King William Walk, SE10 King William Walk is one of the streets of London in the SE10 postal area.
Little Cottage Place, SE10 A street within the SE10 postcode
Mallow Walk, SE8 Mallow Walk is a location in London.
Mariners Parade, SE10 A street within the SE10 postcode
Maritime Museum Repository, SE10 Maritime Museum Repository is a road in the SE3 postcode area
Meridian Court, SE10 A street within the SE10 postcode
Naval Walk, SE10 Naval Walk is a road in the BR2 postcode area
Nelson Arcade, SE10 A street within the SE10 postcode
Nelson Road, SE10 Nelson Road is one of the streets of London in the SE10 postal area.
Nevada Street, SE10 Nevada Street is one of the streets of London in the SE10 postal area.
Norman Road, SE10 Norman Road is one of the streets of London in the SE10 postal area.
Norway Street, SE10 A street within the SE10 postcode
Old Pearson Street, SE10 Old Pearson Street is a road in the SE10 postcode area
Old Royal Naval College, SE10 A street within the SE10 postcode
Old Woolwich Public Baths, SE10 A street within the SE10 postcode
Page House, SE10 Residential block
Park Row, SE10 Park Row is one of the streets of London in the SE10 postal area.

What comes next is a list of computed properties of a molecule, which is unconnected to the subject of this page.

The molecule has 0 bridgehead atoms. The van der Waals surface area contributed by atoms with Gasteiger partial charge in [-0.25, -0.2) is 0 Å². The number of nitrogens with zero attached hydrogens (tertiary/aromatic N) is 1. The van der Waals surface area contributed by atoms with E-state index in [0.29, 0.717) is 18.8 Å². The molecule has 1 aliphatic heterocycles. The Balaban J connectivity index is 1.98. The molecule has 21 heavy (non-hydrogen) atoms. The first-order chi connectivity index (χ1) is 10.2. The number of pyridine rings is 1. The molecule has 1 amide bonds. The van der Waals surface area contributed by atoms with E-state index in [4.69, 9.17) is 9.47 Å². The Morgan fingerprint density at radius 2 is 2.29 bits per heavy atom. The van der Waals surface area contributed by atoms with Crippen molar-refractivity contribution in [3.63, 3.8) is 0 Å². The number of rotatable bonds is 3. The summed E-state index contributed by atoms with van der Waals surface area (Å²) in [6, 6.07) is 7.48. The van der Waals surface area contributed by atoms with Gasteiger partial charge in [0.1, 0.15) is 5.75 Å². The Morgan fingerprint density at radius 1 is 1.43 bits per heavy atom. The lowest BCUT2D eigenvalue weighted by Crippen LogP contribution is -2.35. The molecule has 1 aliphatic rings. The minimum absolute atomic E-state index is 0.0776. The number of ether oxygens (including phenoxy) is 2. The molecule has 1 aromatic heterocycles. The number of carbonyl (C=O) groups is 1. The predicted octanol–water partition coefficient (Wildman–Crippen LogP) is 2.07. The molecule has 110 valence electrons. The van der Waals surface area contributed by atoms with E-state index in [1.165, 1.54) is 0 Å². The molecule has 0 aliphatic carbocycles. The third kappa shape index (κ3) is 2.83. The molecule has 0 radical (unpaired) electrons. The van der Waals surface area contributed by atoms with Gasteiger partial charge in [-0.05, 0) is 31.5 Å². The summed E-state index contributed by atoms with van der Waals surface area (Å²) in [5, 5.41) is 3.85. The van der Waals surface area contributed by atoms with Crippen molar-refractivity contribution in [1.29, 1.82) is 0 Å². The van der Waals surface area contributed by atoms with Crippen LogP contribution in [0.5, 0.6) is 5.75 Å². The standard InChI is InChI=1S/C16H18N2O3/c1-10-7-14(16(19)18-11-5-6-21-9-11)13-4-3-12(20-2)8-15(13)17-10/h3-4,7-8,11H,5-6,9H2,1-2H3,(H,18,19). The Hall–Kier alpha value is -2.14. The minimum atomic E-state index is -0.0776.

Prince Of Orange Lane, SE10 Prince Of Orange Lane is one of the streets of London in the SE10 postal area.
Randal Place, SE10 Randal Place is a road in the SE10 postcode area
Randall Place, SE10 Randall Place is one of the streets of London in the SE10 postal area.
Roan Street, SE10 Roan Street is one of the streets of London in the SE10 postal area.
Rockfield House, SE10 Rockfield House overlooks the Cutty Sark in Greenwich.
Romney Road, SE10 Romney Road was built by Henry Sydney, 1st Earl of Romney.
St. Alfege Passage, SE10 A street within the SE10 postcode
Stockwell Street Greenwich, SE10 A street within the SE10 postcode
Stockwell Street, SE10 Stockwell Street is one of the streets of London in the SE10 postal area.
Straightsmouth, SE10 Straightsmouth is a road in the SE10 postcode area
Tarves Way, SE10 Tarves Way is a road in the SE10 postcode area
Thames Street, SE10 Thames Street is a road in the SE10 postcode area
The Avenue, SE10 The Avenue is a road running through Greenwich Park.
The Old Royal Naval College, SE10 The Old Royal Naval College is one of the streets of London in the SE10 postal area.
The Rubicon, SE10 A street within the SE10 postcode